Open Access News

News from the open access movement

Saturday, January 12, 2008

More on the new NIH OA policy

Jocelyn Kaiser, NIH Announces Public-Access Policy, Science, January 11, 2008.  Excerpt:

Starting in April, most U.S. biomedical scientists will have to send copies of their accepted, peer-reviewed manuscripts to the U.S. National Institutes of Health (NIH) for posting in a free archive. If they don't, they could have trouble renewing their grants or even lose research funding.

That's the gist of NIH's announcement today describing how it will carry out a new "public access" mandate....

Making sure that submissions comply with the journals' copyright policy is up to investigators and their institutions. The policy applies only to peer-reviewed research and reviews, not editorials or book chapters, NIH says.

To motivate scientists, NIH will require that investigators include the PubMed Central or NIH submission number for all applicable papers referenced in their grant applications and progress reports. Other possible ways of enforcing the policy include a call from an NIH program director and suspension of funds, says NIH Deputy Director for Extramural Research Norka Ruiz Bravo. "We hope we're not going to get there," she says.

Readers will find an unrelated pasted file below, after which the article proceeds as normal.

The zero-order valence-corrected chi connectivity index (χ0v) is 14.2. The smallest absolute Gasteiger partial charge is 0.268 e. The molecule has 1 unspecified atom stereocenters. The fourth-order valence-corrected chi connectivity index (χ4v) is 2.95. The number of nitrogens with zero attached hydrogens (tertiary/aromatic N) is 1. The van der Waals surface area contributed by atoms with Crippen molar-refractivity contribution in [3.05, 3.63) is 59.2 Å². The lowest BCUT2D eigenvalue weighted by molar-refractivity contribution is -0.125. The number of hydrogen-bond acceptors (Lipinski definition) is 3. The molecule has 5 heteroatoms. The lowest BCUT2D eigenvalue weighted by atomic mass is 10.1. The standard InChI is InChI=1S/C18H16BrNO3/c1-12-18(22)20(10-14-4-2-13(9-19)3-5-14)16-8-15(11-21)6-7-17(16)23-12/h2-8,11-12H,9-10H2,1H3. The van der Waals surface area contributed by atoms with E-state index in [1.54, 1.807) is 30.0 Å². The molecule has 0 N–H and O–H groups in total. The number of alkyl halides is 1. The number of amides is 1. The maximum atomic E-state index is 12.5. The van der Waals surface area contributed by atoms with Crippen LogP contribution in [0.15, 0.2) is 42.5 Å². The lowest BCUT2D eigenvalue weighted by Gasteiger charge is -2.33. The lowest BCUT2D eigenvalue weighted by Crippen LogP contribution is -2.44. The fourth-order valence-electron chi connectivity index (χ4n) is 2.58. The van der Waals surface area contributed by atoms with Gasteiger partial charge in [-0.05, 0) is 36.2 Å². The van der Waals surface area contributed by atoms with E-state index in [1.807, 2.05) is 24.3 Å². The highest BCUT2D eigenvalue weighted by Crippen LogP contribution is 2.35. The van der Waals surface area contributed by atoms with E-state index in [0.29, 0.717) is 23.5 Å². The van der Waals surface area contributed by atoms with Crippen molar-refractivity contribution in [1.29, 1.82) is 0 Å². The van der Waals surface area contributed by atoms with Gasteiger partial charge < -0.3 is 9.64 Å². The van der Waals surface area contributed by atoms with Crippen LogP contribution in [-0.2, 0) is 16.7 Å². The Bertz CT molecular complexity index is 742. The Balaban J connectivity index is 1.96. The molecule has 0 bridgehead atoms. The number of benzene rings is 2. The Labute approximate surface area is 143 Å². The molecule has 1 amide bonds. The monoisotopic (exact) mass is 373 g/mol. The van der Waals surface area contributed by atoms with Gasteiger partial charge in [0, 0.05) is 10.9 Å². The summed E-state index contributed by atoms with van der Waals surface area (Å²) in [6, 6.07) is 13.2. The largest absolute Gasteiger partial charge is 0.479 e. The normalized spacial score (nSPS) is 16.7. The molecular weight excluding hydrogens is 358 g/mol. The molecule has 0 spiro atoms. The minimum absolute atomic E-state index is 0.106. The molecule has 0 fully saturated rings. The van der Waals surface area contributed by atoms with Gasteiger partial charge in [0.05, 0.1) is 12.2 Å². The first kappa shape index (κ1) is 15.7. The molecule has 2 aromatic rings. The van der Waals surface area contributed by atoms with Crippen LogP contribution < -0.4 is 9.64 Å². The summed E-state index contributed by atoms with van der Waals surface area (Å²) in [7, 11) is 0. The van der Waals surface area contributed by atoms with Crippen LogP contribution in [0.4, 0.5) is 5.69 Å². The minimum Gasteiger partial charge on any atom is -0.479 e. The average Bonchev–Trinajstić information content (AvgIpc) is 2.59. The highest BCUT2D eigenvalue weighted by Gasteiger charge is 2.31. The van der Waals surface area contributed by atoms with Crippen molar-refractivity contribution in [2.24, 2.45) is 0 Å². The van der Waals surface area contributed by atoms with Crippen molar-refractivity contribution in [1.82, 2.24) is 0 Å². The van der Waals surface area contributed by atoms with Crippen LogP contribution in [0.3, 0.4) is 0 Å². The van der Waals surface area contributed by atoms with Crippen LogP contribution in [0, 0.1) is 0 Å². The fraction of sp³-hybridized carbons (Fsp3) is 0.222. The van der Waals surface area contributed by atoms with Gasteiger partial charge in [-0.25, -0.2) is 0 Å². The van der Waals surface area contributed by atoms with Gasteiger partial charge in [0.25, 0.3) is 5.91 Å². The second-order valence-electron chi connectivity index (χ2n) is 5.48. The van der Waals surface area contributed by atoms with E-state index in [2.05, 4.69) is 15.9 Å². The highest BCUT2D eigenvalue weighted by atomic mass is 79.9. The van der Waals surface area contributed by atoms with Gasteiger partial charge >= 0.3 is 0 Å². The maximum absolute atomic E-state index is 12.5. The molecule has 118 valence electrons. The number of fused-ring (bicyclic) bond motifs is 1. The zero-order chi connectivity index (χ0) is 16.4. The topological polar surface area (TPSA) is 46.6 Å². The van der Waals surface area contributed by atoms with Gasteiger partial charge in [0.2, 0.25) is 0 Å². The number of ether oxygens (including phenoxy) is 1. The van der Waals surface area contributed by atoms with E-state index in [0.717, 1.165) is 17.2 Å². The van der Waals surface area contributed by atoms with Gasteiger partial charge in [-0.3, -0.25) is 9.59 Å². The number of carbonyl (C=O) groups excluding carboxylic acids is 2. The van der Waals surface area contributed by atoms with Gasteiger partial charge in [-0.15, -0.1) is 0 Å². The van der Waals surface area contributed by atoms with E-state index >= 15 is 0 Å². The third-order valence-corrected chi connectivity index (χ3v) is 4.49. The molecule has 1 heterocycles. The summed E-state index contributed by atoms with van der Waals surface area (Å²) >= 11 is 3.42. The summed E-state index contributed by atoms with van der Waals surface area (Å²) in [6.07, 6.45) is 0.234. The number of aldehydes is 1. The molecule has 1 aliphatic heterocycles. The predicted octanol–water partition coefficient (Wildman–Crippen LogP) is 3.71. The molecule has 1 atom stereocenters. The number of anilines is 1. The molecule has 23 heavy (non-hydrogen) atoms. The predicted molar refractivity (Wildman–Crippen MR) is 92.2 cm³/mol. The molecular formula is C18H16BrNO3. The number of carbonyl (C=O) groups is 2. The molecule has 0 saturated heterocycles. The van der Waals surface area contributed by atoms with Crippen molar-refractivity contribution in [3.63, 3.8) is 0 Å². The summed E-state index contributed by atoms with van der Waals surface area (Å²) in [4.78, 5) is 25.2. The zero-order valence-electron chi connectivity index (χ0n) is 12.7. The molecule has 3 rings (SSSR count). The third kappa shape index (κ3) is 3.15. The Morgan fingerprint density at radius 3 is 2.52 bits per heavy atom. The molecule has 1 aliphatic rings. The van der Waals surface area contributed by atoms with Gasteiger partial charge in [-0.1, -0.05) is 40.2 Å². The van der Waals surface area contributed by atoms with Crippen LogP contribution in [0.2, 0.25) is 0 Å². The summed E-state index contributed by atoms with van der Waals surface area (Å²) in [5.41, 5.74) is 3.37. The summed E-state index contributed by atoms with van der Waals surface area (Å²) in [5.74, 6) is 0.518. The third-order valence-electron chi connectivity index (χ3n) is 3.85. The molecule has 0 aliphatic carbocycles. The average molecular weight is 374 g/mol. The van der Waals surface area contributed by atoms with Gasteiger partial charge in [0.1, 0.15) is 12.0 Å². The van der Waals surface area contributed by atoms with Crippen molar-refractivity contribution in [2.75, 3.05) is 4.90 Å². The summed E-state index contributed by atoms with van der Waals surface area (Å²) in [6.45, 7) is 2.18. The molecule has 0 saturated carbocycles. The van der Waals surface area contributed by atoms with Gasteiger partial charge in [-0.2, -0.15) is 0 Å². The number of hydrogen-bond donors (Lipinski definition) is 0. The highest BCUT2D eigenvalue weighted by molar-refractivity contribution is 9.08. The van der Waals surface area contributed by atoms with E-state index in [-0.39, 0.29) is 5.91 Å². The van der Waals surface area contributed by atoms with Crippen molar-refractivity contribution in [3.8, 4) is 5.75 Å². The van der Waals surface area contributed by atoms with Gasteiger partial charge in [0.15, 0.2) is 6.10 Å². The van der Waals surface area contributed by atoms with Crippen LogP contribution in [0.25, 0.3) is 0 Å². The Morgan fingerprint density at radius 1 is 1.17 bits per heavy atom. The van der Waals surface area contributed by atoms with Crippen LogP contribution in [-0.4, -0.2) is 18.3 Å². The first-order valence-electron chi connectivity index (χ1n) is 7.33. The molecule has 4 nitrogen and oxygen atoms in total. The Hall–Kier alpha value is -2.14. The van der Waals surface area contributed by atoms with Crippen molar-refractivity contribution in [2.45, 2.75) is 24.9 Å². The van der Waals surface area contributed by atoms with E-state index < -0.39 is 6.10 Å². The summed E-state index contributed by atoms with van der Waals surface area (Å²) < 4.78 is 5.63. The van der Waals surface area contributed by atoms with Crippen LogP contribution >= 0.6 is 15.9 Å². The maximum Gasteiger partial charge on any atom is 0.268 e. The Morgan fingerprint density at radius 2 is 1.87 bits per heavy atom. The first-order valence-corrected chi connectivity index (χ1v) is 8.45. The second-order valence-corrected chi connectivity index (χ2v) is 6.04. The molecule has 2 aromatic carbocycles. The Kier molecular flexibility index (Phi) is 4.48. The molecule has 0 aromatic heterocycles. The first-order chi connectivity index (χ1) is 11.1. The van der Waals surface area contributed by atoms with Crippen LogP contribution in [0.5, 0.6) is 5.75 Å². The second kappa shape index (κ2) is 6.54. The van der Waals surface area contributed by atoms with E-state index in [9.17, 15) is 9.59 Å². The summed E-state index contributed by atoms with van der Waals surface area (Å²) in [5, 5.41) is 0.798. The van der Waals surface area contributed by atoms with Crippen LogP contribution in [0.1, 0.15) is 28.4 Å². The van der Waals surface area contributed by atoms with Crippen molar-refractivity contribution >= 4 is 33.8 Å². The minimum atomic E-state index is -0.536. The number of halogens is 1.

The public-access policy has long been controversial. Some researchers and publishers worry about confusion resulting from having two versions of the article online: the PubMed Central author manuscript, which hasn't been copyedited, and the published paper. Many publishers also fret that making articles free will cut into subscription income needed to run journals and fund society activities. The Association of American Publishers has warned that a mandatory policy "undermines" publishers’ copyright and is "inconsistent with" U.S. laws (Science, 11 January, p. 145). The association also says that the rule limits academic freedom by preventing researchers from publishing in journals that don't comply.

But most major biomedical research journals (including Science) already allow authors to submit manuscripts to PubMed Central, so the mandatory policy won't mean a big change. However, says Martin Frank, executive director of the American Physiological Society, journals will have to step up their policing by asking NIH to remove articles that have been mistakenly posted because they are still under embargo or are too old to fall under the policy.